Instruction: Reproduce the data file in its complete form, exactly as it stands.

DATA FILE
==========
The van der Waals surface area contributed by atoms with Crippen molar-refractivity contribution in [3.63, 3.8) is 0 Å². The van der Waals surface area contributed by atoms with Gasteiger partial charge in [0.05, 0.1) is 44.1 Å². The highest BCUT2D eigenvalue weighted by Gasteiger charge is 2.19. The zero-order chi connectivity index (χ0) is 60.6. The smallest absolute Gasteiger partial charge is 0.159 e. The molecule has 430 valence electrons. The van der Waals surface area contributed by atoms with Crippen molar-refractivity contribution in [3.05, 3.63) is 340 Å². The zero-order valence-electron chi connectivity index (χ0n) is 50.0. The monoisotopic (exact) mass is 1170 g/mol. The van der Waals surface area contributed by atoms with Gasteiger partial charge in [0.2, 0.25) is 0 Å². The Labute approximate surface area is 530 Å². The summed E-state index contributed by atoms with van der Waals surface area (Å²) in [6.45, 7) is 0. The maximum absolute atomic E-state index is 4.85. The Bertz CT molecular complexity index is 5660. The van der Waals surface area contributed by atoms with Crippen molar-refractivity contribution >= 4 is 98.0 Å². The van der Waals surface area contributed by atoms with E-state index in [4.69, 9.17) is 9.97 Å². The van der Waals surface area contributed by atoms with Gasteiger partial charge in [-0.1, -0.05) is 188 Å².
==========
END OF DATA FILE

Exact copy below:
The van der Waals surface area contributed by atoms with Crippen molar-refractivity contribution in [3.63, 3.8) is 0 Å². The van der Waals surface area contributed by atoms with Gasteiger partial charge in [0.05, 0.1) is 44.1 Å². The highest BCUT2D eigenvalue weighted by Gasteiger charge is 2.19. The zero-order chi connectivity index (χ0) is 60.6. The smallest absolute Gasteiger partial charge is 0.159 e. The molecule has 430 valence electrons. The van der Waals surface area contributed by atoms with Crippen molar-refractivity contribution in [3.05, 3.63) is 340 Å². The zero-order valence-electron chi connectivity index (χ0n) is 50.0. The monoisotopic (exact) mass is 1170 g/mol. The van der Waals surface area contributed by atoms with Gasteiger partial charge in [0.2, 0.25) is 0 Å². The Labute approximate surface area is 530 Å². The summed E-state index contributed by atoms with van der Waals surface area (Å²) in [6.45, 7) is 0. The maximum absolute atomic E-state index is 4.85. The Bertz CT molecular complexity index is 5660. The van der Waals surface area contributed by atoms with Crippen molar-refractivity contribution >= 4 is 98.0 Å². The van der Waals surface area contributed by atoms with E-state index in [4.69, 9.17) is 9.97 Å². The van der Waals surface area contributed by atoms with Gasteiger partial charge in [-0.1, -0.05) is 188 Å².